Go make your self a nice hot bath. Get it really steamy. Now, have every one you know take turns peeing into it. Add some rotten sauerkraut, a wet dog, and the sweat soaked jerseys of your local junior high football team. This is close to the smell that ambushed me.

I staggered and nearly fell. But I steeled myself, eyes watering, I pressed on. I tripped on potholes, more discarded clothes, cleverly placed cups, and the rakes of the co-conspiring "volunteers". They were determined to stop me from running, but after awhile I became adept at spotting their traps coming and avoided them. Ha! I'd beaten them. Or so I thought.

Suddenly I heard someone behind me. I glanced back. There was no one there. Then BAM! Someone hit my knee with a baseball bat. I swung around looking for the culprit. There was no one there. BAM! I got hit again. I screamed. I heard the invisible person chuckle. "The Kenyans send their regards," he whispered, "You'll never catch them now."

He was right. I could barely move now. My knees were barely bending. I could barely walk, let alone run. I had no chance of winning now. Three thousand people streamed by me as I slowly hobbled forward. I was beaten, but "they" weren't done with me yet.

As soon as I mustered up the strength to run again, the invisible bat wielders were back to whack my knees. They paid superhuman septuagenarians to mock me as they ran quickly by. Somewhere around mile marker fifteen they somehow slipped razor blades into the bottoms of my shoes. I looked back. They had sent a car to run me off the road. They made a terrible mistake. No car was going to run me off the road! I plowed on determined to survive this nightmare I had willingly run into.

The miles flew by like a comatose sloth. I kept going. Mile seventeen, mile eighteen, mile seventeen. What? I had misread the mile marker sign, or imagined it. It's okay, just keep going I told myself. In the distance something strange covered the road. 

As I crept closer it became clear what it was -- banana peals! It looked like they had set deranged monkeys free with a year's supply of bananas. Tears came to my eyes. It was so unfair. The Kenyans had already crossed the finish line, why were they being so cruel?

A spectator waved a sign at me. It read, "Hurry up, the Kenyans are drinking all of the beer!" Yes, that was it! They didn't care about winning the race, the fame, or the prize money. All they wanted was the beer. I set my jaw and lurched forward. No one was going to drink my beer!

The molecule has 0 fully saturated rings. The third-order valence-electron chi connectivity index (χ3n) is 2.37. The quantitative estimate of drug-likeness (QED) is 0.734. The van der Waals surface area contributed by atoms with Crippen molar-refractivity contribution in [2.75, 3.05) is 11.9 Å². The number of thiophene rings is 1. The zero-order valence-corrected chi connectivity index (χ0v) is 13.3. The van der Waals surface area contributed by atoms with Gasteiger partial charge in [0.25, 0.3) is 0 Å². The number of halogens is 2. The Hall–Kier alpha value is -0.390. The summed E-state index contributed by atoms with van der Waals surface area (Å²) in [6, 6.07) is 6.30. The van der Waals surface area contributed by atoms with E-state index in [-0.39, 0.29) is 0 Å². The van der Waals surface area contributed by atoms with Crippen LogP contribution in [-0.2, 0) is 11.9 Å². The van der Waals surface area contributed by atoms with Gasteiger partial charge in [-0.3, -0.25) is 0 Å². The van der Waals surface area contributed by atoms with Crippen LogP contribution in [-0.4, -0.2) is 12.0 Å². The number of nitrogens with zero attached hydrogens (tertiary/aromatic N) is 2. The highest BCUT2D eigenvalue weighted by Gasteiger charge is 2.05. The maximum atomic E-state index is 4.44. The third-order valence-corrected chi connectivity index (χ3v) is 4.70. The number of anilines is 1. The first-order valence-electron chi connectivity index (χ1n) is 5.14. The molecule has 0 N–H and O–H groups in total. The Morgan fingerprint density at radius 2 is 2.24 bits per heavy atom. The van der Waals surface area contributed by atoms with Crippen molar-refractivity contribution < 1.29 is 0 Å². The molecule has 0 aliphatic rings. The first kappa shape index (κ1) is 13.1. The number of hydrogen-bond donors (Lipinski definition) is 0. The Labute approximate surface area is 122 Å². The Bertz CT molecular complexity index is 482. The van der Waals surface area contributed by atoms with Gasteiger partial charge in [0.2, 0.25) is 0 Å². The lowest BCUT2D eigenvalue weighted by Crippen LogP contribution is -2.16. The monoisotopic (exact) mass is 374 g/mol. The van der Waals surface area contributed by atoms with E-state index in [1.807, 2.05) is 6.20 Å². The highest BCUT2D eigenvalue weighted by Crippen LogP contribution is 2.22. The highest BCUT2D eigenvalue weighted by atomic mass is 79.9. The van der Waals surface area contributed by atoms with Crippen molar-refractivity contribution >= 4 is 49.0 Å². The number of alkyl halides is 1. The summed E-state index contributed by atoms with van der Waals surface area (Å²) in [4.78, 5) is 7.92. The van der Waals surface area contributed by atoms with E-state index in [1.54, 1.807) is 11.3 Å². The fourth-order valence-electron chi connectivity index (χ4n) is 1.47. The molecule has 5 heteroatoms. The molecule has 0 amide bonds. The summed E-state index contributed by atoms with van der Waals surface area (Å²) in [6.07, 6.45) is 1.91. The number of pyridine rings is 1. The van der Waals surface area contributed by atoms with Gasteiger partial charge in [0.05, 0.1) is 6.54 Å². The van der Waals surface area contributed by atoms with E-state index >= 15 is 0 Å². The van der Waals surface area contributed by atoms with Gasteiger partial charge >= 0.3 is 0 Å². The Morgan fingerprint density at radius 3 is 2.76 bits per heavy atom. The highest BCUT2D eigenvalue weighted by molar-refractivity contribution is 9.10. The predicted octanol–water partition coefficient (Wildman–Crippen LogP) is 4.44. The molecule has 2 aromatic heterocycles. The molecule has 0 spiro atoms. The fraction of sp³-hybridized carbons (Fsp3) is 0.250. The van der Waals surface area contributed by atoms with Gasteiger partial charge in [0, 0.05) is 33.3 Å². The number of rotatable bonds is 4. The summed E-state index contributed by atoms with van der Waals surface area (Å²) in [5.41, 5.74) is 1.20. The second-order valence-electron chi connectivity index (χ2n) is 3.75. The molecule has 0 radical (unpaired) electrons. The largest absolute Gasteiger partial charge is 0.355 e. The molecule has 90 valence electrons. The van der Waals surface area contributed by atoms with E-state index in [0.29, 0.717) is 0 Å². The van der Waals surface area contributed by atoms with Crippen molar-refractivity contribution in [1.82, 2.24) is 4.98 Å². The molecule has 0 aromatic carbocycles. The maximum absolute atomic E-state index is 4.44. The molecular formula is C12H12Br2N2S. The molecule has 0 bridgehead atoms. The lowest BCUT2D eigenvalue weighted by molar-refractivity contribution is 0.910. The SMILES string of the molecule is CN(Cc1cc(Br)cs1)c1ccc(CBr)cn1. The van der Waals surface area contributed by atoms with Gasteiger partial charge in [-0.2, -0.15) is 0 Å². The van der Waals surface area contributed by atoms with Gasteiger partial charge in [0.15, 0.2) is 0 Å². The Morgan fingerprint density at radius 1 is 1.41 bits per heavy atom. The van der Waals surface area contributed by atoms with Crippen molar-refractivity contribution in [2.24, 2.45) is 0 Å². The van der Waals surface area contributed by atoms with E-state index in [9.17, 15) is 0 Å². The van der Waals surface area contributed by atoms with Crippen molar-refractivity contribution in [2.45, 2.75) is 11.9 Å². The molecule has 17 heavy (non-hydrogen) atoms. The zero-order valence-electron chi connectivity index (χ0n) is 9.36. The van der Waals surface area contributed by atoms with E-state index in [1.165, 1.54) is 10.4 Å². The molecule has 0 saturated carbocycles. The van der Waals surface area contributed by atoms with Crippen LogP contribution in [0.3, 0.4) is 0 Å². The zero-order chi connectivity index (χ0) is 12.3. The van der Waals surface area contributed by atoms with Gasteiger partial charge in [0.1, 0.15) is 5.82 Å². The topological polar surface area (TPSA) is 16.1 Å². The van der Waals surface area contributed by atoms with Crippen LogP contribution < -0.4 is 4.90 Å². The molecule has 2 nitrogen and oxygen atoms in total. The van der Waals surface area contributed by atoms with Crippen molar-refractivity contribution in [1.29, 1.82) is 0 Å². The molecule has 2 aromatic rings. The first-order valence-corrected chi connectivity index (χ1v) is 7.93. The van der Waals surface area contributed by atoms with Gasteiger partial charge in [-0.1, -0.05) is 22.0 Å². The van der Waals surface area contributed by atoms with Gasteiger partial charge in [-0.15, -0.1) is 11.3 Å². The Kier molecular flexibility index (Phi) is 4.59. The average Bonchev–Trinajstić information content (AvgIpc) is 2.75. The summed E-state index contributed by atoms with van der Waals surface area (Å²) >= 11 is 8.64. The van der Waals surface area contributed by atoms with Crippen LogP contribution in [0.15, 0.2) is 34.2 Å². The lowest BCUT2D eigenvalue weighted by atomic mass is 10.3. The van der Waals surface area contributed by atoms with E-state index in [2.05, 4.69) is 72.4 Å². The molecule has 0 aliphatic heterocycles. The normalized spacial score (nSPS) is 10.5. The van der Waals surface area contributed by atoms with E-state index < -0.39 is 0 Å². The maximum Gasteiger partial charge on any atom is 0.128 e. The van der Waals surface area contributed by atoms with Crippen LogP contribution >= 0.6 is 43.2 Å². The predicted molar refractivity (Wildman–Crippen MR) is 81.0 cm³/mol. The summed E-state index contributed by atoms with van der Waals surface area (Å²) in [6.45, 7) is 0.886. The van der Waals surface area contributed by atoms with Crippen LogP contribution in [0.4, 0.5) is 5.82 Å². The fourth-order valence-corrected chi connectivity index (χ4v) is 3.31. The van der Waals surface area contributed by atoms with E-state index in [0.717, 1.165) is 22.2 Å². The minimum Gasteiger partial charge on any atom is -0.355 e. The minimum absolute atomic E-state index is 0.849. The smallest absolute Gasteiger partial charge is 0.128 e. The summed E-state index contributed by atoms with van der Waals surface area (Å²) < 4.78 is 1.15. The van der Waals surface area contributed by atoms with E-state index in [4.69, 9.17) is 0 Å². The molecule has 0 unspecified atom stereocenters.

Mile seventeen and eighteen for real this time, then nineteen and twenty. I was going to make it. My knees no longer worked; I moved forward with out them. My feet were on fire; I promised to put them out with beer. 

Mile twenty-one, twenty-two. The volunteers started packing things up. The marathoners who had already finished the race ran back to laugh at the rest of us. Mile twenty-three, twenty-four.

Then twenty-five and finally at long last mile twenty six. Only the point two left to go. I turned the corner and almost burst out weeping. Those evil, evil, [insert swear word here]! They ended the race with an uphill climb. Where did they find a hill in Illinois? They must of had it shipped in from San Francisco. I crawled up the hill. I made it to the top.

I stumbled forward and crossed the finish line. I did it! I grabbed my beer and gulped it down. I collapsed weeping uncontrollably -- it was wheat beer.


Thursday, October 3, 2013

Training Week -- What? The Marathon's Next Week? Crap! or Be Careful What You Visualize

I have read about visualization. The idea is that you picture yourself doing something and voil a you are doing it. Apparently some athletes use it to picture themselves hitting the ball, or making a basket, or whatever their sport requires them to do. Apparently some people use it to accomplish other things like giving up smoking or doing well on a test.

Visualizing has never worked for me. When I was in high school I tried doing it during our basketball games, but the coach still put me in the game. There was a year that I used it every time I opened my mailbox, but $100 dollar bills never poured out of it. (Neither, for that matter, did Snoopy). And it certainly never worked to get Brussels sprouts to taste like cheese cake.